Voltaire’s Candide or optimism is readily associated, in the mind of most contemporary readers, with the Lisbon Earthquake of 1755. Any book that offers a general account on this chef-d’oeuvre never fails to point out that one of the principal reasons of the writing of the book can be found in this catastrophic event. What we are setting out to do in this study is not the investigation of the philosophical aspect of the Candide, even less its understanding in the historical perspective. The aim of our study lies precisely in identifying a specific mode of writing that one can witness on the surface of the text. If the Earthquake, as one argues, caused intellectual earthquake in the very mind of Voltaire, how does his own text, published four years later, reflect memories of the such event? Memories, but not the immediate nor faithful description of the catastrophe.
Our study suggests that the text, as well as its several characters is in constant motion as if the tremor subsequently follows the earthquake. What Voltaire successfully presents to the readers is the successive pictures of the tragedy underwent by the characters and carried out by the swift transition of one event to another. Moving from one place to another, from one country to another, from the barony of Westphalia to the New World, Candide and his entourage experience all kinds of “evils”: they are hanged, dissected, raped, beaten, sold to pirates, robbed, disemboweled; their castle demolished, their parents murdered. Behind this vertiginous rhythm of the narrative, even the most insensible reader can notice that it oftens lacks any causal relation. Frequent use of parataxis emphasizes the abrupt nature of the narrative. Extreme fragmentation of the text and the narrative, along with the obsessive depiction of the body in pieces, all these succeed in representing the memories of the catastrophe.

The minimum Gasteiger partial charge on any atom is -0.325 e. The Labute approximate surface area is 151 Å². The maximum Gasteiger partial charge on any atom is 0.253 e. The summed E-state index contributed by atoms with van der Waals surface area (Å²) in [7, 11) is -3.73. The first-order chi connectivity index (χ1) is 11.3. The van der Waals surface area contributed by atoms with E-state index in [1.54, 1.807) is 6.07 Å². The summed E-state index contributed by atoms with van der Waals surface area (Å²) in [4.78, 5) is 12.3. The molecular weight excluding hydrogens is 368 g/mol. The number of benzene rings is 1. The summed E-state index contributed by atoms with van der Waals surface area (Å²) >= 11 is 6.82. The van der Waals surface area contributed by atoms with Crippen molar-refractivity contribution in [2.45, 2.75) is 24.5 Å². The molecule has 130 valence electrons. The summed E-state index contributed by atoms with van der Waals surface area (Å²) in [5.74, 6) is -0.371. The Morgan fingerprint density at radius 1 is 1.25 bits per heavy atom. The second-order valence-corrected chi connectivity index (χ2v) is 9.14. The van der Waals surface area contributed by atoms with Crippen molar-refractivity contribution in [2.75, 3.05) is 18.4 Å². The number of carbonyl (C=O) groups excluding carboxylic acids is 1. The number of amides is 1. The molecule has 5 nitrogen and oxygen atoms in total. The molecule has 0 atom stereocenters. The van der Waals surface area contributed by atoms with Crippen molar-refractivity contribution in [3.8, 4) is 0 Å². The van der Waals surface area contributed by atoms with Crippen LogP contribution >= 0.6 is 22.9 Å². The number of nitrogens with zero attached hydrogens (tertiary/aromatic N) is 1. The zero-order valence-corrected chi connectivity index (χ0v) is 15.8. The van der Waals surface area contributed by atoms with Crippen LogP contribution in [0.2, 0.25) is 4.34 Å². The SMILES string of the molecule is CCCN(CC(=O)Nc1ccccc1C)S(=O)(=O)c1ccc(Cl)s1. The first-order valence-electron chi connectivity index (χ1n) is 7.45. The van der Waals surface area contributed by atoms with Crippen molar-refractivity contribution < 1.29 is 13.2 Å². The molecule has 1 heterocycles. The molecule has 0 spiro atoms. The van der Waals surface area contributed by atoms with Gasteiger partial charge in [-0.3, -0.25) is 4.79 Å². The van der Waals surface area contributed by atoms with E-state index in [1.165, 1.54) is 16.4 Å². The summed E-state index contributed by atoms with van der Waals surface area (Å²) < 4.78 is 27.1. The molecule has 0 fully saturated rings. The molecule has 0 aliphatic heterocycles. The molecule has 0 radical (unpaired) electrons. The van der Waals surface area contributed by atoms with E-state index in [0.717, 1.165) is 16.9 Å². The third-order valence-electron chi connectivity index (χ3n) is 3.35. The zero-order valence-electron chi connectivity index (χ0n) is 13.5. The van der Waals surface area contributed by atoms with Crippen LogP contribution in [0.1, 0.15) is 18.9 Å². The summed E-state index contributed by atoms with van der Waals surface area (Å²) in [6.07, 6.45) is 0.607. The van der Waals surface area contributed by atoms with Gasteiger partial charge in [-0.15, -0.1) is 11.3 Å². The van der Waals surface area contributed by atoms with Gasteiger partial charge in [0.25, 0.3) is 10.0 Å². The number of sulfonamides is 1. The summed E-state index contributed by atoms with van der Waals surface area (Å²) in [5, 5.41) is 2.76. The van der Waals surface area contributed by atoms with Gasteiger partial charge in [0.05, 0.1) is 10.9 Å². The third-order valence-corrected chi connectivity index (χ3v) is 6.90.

Lastly, we suggest that beyond the image of this shattered world, one can still find a possible, mysterious chain that would link one end of the globe to the other, one character to another, one event to another; and that the pessimistic vision of Voltaire reveals itself once again through the tragic nature of the ever closer world.
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